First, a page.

Oculus Add-Ons That Were Far From Mind Blowing

Rachel Kaser 20-03-2015

If these Oculus add-ons are the future, book me a ticket into the past, McFly. Here are some of the stand-out Rift products at South by Southwest (SXSW).


SXSW Gaming

If you’ve been living under a rock and haven’t heard of it by now, SXSW is a big festival in Austin, Texas. Originally, it was all about music, but it now offers whole venues for movies and interactive media. One of the interactive shows is a three-day gaming convention that was held March 13-15 at the Palmer Events Center.

The most popular thing on the convention floor was the Oculus Rift Oculus Rift VR Simulations You Have To See To Believe You've seen the Oculus Rift, but you haven't seen some of the insane uses it's been put to. Check out these awesome Oculus Rift demos from around the world. Read More , and I spotted several within the first few moments on the floor. I had never used an Oculus Rift before, but I was excited to get the chance. And this was the place to be, because you couldn’t throw a stone in the Palmer Center without hitting a booth with an Oculus. Believe me, I tried. Management wasn’t pleased.

Unfortunately, I wasn’t very impressed. I never once saw an official booth manned by Oculus employees, but I think at least a quarter of the booths I saw, if not more, were using Oculus Rifts to show off their add-ons. I tried out a few of them, and I was rather disappointed with the showing that was available.

Nu Reality

One of the few things I stood in line for was the Nikon Nu Reality Desert Home Experience. That’s a very fancy name for an Oculus program that claims to show a photo-realistic environment. They didn’t explain this to me when I was strapped in. Most of my information on this program was from the website. All I saw during my time in the chair was a menu giving the title of the program.

Rachel at the Nu Reality Booth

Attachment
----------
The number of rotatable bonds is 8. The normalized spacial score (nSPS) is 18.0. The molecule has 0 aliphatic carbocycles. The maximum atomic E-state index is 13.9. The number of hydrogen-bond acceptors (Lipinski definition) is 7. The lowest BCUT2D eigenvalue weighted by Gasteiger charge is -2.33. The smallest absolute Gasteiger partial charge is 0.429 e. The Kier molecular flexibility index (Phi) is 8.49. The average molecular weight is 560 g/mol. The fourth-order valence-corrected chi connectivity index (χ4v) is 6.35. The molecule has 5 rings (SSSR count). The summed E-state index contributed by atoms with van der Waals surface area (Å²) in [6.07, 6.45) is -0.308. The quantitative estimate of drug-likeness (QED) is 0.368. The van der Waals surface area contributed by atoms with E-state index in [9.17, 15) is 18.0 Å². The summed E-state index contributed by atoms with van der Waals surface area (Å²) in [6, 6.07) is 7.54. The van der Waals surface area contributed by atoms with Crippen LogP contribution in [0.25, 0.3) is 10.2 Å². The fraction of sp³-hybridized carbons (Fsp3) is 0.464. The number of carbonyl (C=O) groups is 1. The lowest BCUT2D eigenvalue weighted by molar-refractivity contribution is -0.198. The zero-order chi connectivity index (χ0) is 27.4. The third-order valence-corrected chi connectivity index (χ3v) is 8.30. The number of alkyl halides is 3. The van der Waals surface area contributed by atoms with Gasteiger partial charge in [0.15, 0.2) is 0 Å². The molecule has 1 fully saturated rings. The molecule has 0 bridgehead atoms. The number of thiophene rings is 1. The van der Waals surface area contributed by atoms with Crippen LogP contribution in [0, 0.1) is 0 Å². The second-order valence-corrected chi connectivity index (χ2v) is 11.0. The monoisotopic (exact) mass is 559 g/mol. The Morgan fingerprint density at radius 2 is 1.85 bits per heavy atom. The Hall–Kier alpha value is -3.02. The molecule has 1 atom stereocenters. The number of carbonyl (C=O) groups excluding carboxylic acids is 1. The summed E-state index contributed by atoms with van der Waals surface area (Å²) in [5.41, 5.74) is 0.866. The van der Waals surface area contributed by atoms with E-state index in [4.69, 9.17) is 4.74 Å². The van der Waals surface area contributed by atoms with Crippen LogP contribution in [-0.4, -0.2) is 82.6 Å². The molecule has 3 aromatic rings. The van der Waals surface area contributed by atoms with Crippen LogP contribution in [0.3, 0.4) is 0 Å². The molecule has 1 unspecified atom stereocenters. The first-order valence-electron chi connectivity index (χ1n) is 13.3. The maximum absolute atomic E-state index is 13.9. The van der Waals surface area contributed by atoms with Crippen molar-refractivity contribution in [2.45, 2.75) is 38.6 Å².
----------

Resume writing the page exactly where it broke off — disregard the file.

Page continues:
The entirety of the experience involves sitting on a couch in a virtual house Your Own Holodeck: Will The Star Trek Fantasy Become a Reality? Will advances in virtual reality technology make the Star Trek holodeck a common room in every household in our near future? The "holodeck" fantasy is getting much closer to reality than you may think. Read More . I was told to look down at a magazine on the table, which glowed when I did so. But I have no way of knowing if that happened because I looked at it or because it was scripted. Anyway, I looked at the magazine just long enough for it to trigger the virtual television to turn on, then I started to turn my head in every direction.

NuReality Pic from their Website

I don’t think I need to go into too much detail about the program itself. It involves being moved around in one frozen space within a pretty midcentury modern house. I don’t see a whole lot of practical applications for this, but I’m not the most VR-savvy person. Despite the website’s claims that it replicates a real place with photographic realism, I saw some of the seams around the outside environment. Also, by moving my head as much as I did, I somehow managed to reset the neutral position by ninety degrees. I don’t know if I broke the program or the Rift, but I broke something.